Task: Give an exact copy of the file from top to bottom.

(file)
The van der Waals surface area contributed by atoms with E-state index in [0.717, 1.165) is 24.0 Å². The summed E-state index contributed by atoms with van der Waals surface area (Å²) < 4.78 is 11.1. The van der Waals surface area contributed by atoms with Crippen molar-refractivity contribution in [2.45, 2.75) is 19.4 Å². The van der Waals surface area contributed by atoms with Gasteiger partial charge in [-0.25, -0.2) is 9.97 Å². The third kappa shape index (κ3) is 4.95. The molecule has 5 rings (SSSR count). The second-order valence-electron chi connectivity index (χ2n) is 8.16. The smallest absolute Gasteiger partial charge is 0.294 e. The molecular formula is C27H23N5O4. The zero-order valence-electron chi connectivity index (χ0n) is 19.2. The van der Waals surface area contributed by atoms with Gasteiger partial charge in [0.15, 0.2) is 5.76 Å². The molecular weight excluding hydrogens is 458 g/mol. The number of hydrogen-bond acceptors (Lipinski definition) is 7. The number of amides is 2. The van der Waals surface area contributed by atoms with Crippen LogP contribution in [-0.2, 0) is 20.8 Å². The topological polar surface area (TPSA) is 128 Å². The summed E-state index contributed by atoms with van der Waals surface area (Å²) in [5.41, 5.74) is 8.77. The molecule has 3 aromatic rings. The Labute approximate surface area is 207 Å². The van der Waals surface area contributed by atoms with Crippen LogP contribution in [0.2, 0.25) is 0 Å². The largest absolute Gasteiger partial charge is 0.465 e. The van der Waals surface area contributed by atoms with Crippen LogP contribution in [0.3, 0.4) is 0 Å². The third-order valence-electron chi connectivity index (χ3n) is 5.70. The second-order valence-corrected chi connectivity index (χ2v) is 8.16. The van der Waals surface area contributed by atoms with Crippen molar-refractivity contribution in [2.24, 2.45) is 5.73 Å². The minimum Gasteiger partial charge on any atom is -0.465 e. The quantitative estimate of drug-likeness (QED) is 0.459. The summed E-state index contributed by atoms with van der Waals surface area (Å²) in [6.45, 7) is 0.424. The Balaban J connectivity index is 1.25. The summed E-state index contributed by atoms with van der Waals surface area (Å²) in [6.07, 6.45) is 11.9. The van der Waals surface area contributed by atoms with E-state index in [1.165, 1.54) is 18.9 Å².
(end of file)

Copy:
The van der Waals surface area contributed by atoms with E-state index in [0.717, 1.165) is 24.0 Å². The summed E-state index contributed by atoms with van der Waals surface area (Å²) < 4.78 is 11.1. The van der Waals surface area contributed by atoms with Crippen molar-refractivity contribution in [2.45, 2.75) is 19.4 Å². The van der Waals surface area contributed by atoms with Gasteiger partial charge in [-0.25, -0.2) is 9.97 Å². The third kappa shape index (κ3) is 4.95. The molecule has 5 rings (SSSR count). The second-order valence-electron chi connectivity index (χ2n) is 8.16. The smallest absolute Gasteiger partial charge is 0.294 e. The molecular formula is C27H23N5O4. The zero-order valence-electron chi connectivity index (χ0n) is 19.2. The van der Waals surface area contributed by atoms with Gasteiger partial charge in [0.15, 0.2) is 5.76 Å². The molecular weight excluding hydrogens is 458 g/mol. The number of hydrogen-bond acceptors (Lipinski definition) is 7. The number of amides is 2. The van der Waals surface area contributed by atoms with Crippen LogP contribution in [-0.2, 0) is 20.8 Å². The topological polar surface area (TPSA) is 128 Å². The summed E-state index contributed by atoms with van der Waals surface area (Å²) in [5.41, 5.74) is 8.77. The molecule has 3 aromatic rings. The Labute approximate surface area is 207 Å². The van der Waals surface area contributed by atoms with Crippen LogP contribution in [0.2, 0.25) is 0 Å². The largest absolute Gasteiger partial charge is 0.465 e. The van der Waals surface area contributed by atoms with Crippen LogP contribution in [0.3, 0.4) is 0 Å². The third-order valence-electron chi connectivity index (χ3n) is 5.70. The second-order valence-corrected chi connectivity index (χ2v) is 8.16. The van der Waals surface area contributed by atoms with Crippen molar-refractivity contribution in [2.24, 2.45) is 5.73 Å². The minimum Gasteiger partial charge on any atom is -0.465 e. The quantitative estimate of drug-likeness (QED) is 0.459. The summed E-state index contributed by atoms with van der Waals surface area (Å²) in [6.45, 7) is 0.424. The Balaban J connectivity index is 1.25. The summed E-state index contributed by atoms with van der Waals surface area (Å²) in [6.07, 6.45) is 11.9. The van der Waals surface area contributed by atoms with E-state index in [1.165, 1.54) is 18.9 Å².